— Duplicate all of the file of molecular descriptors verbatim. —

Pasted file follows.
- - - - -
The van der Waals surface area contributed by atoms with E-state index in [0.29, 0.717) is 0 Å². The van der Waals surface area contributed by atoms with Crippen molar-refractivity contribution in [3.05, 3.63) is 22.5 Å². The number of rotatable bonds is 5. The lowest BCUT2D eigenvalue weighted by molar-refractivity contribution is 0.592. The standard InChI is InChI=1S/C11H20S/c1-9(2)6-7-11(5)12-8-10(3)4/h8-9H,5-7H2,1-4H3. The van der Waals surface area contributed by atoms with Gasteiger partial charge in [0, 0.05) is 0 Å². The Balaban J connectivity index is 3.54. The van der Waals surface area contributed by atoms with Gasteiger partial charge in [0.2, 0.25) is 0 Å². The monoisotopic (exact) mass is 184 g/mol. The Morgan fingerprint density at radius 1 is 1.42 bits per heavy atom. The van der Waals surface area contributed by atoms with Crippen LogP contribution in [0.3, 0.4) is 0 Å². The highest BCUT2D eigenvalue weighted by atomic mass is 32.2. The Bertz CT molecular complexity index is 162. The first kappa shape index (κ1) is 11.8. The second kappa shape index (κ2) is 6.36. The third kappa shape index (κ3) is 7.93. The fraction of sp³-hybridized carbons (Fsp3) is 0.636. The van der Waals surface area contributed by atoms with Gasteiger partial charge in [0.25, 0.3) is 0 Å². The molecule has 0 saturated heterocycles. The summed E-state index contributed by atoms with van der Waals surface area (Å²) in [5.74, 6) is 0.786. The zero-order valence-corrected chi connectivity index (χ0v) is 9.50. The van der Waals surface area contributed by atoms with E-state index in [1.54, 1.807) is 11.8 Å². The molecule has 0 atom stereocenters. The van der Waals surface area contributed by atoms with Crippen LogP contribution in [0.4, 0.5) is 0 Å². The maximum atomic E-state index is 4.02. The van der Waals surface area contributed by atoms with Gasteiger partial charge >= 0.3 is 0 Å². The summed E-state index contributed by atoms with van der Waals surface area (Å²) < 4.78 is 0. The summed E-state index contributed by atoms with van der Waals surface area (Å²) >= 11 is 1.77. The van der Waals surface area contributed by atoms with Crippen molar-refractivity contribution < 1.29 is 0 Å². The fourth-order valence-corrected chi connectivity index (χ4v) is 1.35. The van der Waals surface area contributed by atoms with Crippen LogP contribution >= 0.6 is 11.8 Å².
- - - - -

The van der Waals surface area contributed by atoms with E-state index in [0.29, 0.717) is 0 Å². The van der Waals surface area contributed by atoms with Crippen molar-refractivity contribution in [3.05, 3.63) is 22.5 Å². The number of rotatable bonds is 5. The lowest BCUT2D eigenvalue weighted by molar-refractivity contribution is 0.592. The standard InChI is InChI=1S/C11H20S/c1-9(2)6-7-11(5)12-8-10(3)4/h8-9H,5-7H2,1-4H3. The van der Waals surface area contributed by atoms with Gasteiger partial charge in [0, 0.05) is 0 Å². The Balaban J connectivity index is 3.54. The van der Waals surface area contributed by atoms with Gasteiger partial charge in [0.2, 0.25) is 0 Å². The monoisotopic (exact) mass is 184 g/mol. The Morgan fingerprint density at radius 1 is 1.42 bits per heavy atom. The van der Waals surface area contributed by atoms with Crippen LogP contribution in [0.3, 0.4) is 0 Å². The highest BCUT2D eigenvalue weighted by atomic mass is 32.2. The Bertz CT molecular complexity index is 162. The first kappa shape index (κ1) is 11.8. The second kappa shape index (κ2) is 6.36. The third kappa shape index (κ3) is 7.93. The fraction of sp³-hybridized carbons (Fsp3) is 0.636. The van der Waals surface area contributed by atoms with Gasteiger partial charge in [0.25, 0.3) is 0 Å². The molecule has 0 saturated heterocycles. The summed E-state index contributed by atoms with van der Waals surface area (Å²) in [5.74, 6) is 0.786. The zero-order valence-corrected chi connectivity index (χ0v) is 9.50. The van der Waals surface area contributed by atoms with E-state index in [1.54, 1.807) is 11.8 Å². The molecule has 0 atom stereocenters. The van der Waals surface area contributed by atoms with Crippen LogP contribution in [0.4, 0.5) is 0 Å². The maximum atomic E-state index is 4.02. The van der Waals surface area contributed by atoms with Gasteiger partial charge >= 0.3 is 0 Å². The summed E-state index contributed by atoms with van der Waals surface area (Å²) < 4.78 is 0. The summed E-state index contributed by atoms with van der Waals surface area (Å²) >= 11 is 1.77. The van der Waals surface area contributed by atoms with Crippen molar-refractivity contribution < 1.29 is 0 Å². The fourth-order valence-corrected chi connectivity index (χ4v) is 1.35. The van der Waals surface area contributed by atoms with Crippen LogP contribution >= 0.6 is 11.8 Å².